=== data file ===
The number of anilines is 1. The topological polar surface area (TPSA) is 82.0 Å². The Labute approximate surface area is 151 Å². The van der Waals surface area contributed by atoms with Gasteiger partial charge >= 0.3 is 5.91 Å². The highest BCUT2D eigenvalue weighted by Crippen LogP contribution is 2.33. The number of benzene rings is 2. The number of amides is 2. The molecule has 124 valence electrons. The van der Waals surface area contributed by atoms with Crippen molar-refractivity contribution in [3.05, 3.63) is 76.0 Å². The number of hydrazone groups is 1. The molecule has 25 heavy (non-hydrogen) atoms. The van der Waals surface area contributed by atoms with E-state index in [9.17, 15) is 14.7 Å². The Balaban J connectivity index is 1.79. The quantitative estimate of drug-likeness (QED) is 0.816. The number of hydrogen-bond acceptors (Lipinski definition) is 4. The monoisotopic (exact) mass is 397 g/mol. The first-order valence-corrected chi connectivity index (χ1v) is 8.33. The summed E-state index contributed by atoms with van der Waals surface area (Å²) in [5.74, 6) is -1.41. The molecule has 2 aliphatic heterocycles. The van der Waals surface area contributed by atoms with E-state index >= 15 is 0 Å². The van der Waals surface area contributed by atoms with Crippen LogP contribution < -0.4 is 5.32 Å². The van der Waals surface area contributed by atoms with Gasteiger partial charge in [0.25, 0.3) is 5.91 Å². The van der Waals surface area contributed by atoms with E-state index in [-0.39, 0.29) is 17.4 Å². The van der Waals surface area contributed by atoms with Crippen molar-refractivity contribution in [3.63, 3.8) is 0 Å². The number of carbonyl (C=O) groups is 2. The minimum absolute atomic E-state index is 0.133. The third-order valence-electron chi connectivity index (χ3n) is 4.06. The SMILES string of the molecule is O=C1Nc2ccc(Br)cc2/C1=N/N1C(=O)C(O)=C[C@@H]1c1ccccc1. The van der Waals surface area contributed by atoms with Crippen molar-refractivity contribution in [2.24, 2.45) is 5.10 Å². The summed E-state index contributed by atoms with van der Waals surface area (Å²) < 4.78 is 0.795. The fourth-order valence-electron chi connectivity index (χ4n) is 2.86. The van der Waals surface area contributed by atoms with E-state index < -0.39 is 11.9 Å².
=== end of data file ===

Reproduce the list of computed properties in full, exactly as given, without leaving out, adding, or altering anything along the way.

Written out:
The number of anilines is 1. The topological polar surface area (TPSA) is 82.0 Å². The Labute approximate surface area is 151 Å². The van der Waals surface area contributed by atoms with Gasteiger partial charge >= 0.3 is 5.91 Å². The highest BCUT2D eigenvalue weighted by Crippen LogP contribution is 2.33. The number of benzene rings is 2. The number of amides is 2. The molecule has 124 valence electrons. The van der Waals surface area contributed by atoms with Crippen molar-refractivity contribution in [3.05, 3.63) is 76.0 Å². The number of hydrazone groups is 1. The molecule has 25 heavy (non-hydrogen) atoms. The van der Waals surface area contributed by atoms with E-state index in [9.17, 15) is 14.7 Å². The Balaban J connectivity index is 1.79. The quantitative estimate of drug-likeness (QED) is 0.816. The number of hydrogen-bond acceptors (Lipinski definition) is 4. The monoisotopic (exact) mass is 397 g/mol. The first-order valence-corrected chi connectivity index (χ1v) is 8.33. The summed E-state index contributed by atoms with van der Waals surface area (Å²) in [5.74, 6) is -1.41. The molecule has 2 aliphatic heterocycles. The van der Waals surface area contributed by atoms with E-state index >= 15 is 0 Å². The van der Waals surface area contributed by atoms with Crippen LogP contribution < -0.4 is 5.32 Å². The van der Waals surface area contributed by atoms with Gasteiger partial charge in [0.25, 0.3) is 5.91 Å². The van der Waals surface area contributed by atoms with E-state index in [-0.39, 0.29) is 17.4 Å². The van der Waals surface area contributed by atoms with Crippen molar-refractivity contribution in [3.63, 3.8) is 0 Å². The number of carbonyl (C=O) groups is 2. The minimum absolute atomic E-state index is 0.133. The third-order valence-electron chi connectivity index (χ3n) is 4.06. The SMILES string of the molecule is O=C1Nc2ccc(Br)cc2/C1=N/N1C(=O)C(O)=C[C@@H]1c1ccccc1. The van der Waals surface area contributed by atoms with Crippen molar-refractivity contribution in [2.24, 2.45) is 5.10 Å². The summed E-state index contributed by atoms with van der Waals surface area (Å²) < 4.78 is 0.795. The fourth-order valence-electron chi connectivity index (χ4n) is 2.86. The van der Waals surface area contributed by atoms with E-state index < -0.39 is 11.9 Å².